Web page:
And because the HSV system gives a visual numeric indication of the color value, which will be relevant later; I recommend that you use the HSV system. The color picker is made up of an outer circle, with a small dot that represents the hue or color of the material. You can drag anywhere within the outer circle to change the hue, or make use of the hue slider below the specific values. The inner triangle is where you can adjust the saturation and value or brightness of the color.
Simply drag the circle around within the triangle to make the adjustments or once again, use the sliders entry boxes. The RGB system is valuable if you do have the exact RGB values of a material. Once you start adjusting the color, there are two large color chips below the picker, where the one of the left shows the new color, and the one of the right the existing material color for comparison. The eyedropper tool to the left of these, can be used to select any color within Maxwell Studios interface.
The color chips on the right side can be used to store frequently used colors by simply drag and dropping a color from the large color chips, to one of the color chips on the right. You can select any of these small color chips to select that color. If you change a value manually and enter to confirm your change, the window will close. Now this to me is silly and fortunately, you can adjust this in the preferences window. Under general and appearance, there's an option that by default uses the enter key to close pickers.
I'll turn mine off since it does become quite annoying. I'll restart after this lesson for the changes to take effect. When you are happy with a selection, go ahead and okay to confirm the tint color. With this material, you can also adjust the reflection percentage between zero and 100. The type can also be set to either normal or clear. As type normal, 100%, you actually have a mirror finish. As type clear, an extra layer of fixed opacity is added which can be useful for representing thinner glass.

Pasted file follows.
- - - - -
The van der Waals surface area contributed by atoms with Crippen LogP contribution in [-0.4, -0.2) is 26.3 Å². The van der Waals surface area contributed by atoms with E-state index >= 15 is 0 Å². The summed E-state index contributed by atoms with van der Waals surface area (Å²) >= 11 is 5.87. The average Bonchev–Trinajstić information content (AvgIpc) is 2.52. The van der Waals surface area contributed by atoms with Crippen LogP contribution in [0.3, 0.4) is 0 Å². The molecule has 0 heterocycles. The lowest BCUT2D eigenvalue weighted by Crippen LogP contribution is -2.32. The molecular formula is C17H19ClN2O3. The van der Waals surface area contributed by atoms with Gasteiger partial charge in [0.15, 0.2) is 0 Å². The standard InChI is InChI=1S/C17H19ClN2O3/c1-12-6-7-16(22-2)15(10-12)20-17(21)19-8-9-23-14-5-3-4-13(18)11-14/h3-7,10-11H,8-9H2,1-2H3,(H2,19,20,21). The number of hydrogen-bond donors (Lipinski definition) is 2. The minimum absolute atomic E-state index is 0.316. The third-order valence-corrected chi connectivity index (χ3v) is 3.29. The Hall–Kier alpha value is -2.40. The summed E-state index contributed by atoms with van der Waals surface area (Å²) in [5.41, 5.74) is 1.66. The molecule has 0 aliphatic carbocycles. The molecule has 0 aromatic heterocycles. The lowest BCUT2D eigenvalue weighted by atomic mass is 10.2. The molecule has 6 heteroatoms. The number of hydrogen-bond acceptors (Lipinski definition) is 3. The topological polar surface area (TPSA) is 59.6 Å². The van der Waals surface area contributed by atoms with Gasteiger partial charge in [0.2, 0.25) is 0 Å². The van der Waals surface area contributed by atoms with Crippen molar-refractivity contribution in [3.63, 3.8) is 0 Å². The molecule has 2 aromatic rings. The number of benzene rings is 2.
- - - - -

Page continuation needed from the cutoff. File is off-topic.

Directly below this, you can convert the material to an advanced or more correctly, a custom material which will show you the full structure and properties of the material. Let's stop here for now and we'll continue our learning of the available material assistant materials in the next lesson.
Instructor Leon van den Heever provides an overview of the functions, capabilities, and material system of this powerful, physically-based renderer. He covers how to navigate the user interface and work with objects and the Material Assistant, primarily focusing on Maxwell Studio as the staging interface of the Maxwell suite, and on tackling actual rendering in Maxwell Render. Plus, he goes into the different types of emitters or lights that you can use to light your scenes, how to create and position the camera, and how to set render options.
- Customizing the interface layout
- Navigating the viewport
- Transforming objects in the viewport
- Adjusting the appearance of objects
- Using Maxwell modifiers and extensions
- Using the Maxwell Studio Material Assistant
- Applying materials to objects
- Lighting environments with the Sky Dome, Physical Sky, and HDR
- Creating and transforming cameras
- Creating depth of field with the camera
- Understanding Maxwell Render options